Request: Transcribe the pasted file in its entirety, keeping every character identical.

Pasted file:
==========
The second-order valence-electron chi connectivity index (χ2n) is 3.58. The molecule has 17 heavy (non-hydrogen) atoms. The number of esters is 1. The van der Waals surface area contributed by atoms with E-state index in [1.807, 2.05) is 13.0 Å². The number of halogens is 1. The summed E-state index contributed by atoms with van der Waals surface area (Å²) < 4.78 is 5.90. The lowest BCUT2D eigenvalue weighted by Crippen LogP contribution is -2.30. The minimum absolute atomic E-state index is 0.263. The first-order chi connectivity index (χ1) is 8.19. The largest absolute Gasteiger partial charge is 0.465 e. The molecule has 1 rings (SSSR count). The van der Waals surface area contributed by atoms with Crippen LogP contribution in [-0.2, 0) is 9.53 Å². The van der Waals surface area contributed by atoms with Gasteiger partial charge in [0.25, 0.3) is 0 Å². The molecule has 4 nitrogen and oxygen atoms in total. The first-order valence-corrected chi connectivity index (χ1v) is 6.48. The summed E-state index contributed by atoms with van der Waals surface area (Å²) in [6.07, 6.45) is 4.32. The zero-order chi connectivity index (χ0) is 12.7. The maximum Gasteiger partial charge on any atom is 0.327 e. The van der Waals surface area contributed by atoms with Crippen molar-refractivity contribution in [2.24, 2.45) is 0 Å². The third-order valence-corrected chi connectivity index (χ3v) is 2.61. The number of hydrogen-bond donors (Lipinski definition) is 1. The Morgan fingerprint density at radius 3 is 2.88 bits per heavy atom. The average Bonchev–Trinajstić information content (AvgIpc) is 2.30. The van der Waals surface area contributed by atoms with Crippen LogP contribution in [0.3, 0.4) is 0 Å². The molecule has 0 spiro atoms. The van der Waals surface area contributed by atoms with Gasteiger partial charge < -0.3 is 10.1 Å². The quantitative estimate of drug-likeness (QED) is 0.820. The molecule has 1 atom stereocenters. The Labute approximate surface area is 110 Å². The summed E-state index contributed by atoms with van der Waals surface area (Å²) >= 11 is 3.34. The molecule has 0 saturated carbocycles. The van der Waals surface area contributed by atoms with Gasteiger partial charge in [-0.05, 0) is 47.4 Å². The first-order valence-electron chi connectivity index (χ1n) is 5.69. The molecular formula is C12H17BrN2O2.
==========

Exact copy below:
The second-order valence-electron chi connectivity index (χ2n) is 3.58. The molecule has 17 heavy (non-hydrogen) atoms. The number of esters is 1. The van der Waals surface area contributed by atoms with E-state index in [1.807, 2.05) is 13.0 Å². The number of halogens is 1. The summed E-state index contributed by atoms with van der Waals surface area (Å²) < 4.78 is 5.90. The lowest BCUT2D eigenvalue weighted by Crippen LogP contribution is -2.30. The minimum absolute atomic E-state index is 0.263. The first-order chi connectivity index (χ1) is 8.19. The largest absolute Gasteiger partial charge is 0.465 e. The molecule has 1 rings (SSSR count). The van der Waals surface area contributed by atoms with Crippen LogP contribution in [-0.2, 0) is 9.53 Å². The van der Waals surface area contributed by atoms with Gasteiger partial charge in [0.25, 0.3) is 0 Å². The molecule has 4 nitrogen and oxygen atoms in total. The first-order valence-corrected chi connectivity index (χ1v) is 6.48. The summed E-state index contributed by atoms with van der Waals surface area (Å²) in [6.07, 6.45) is 4.32. The zero-order chi connectivity index (χ0) is 12.7. The maximum Gasteiger partial charge on any atom is 0.327 e. The van der Waals surface area contributed by atoms with Crippen molar-refractivity contribution in [2.24, 2.45) is 0 Å². The third-order valence-corrected chi connectivity index (χ3v) is 2.61. The number of hydrogen-bond donors (Lipinski definition) is 1. The Morgan fingerprint density at radius 3 is 2.88 bits per heavy atom. The average Bonchev–Trinajstić information content (AvgIpc) is 2.30. The van der Waals surface area contributed by atoms with Crippen LogP contribution in [0.3, 0.4) is 0 Å². The molecule has 0 spiro atoms. The van der Waals surface area contributed by atoms with Gasteiger partial charge < -0.3 is 10.1 Å². The quantitative estimate of drug-likeness (QED) is 0.820. The molecule has 1 atom stereocenters. The Labute approximate surface area is 110 Å². The summed E-state index contributed by atoms with van der Waals surface area (Å²) >= 11 is 3.34. The molecule has 0 saturated carbocycles. The van der Waals surface area contributed by atoms with Gasteiger partial charge in [-0.05, 0) is 47.4 Å². The first-order valence-electron chi connectivity index (χ1n) is 5.69. The molecular formula is C12H17BrN2O2.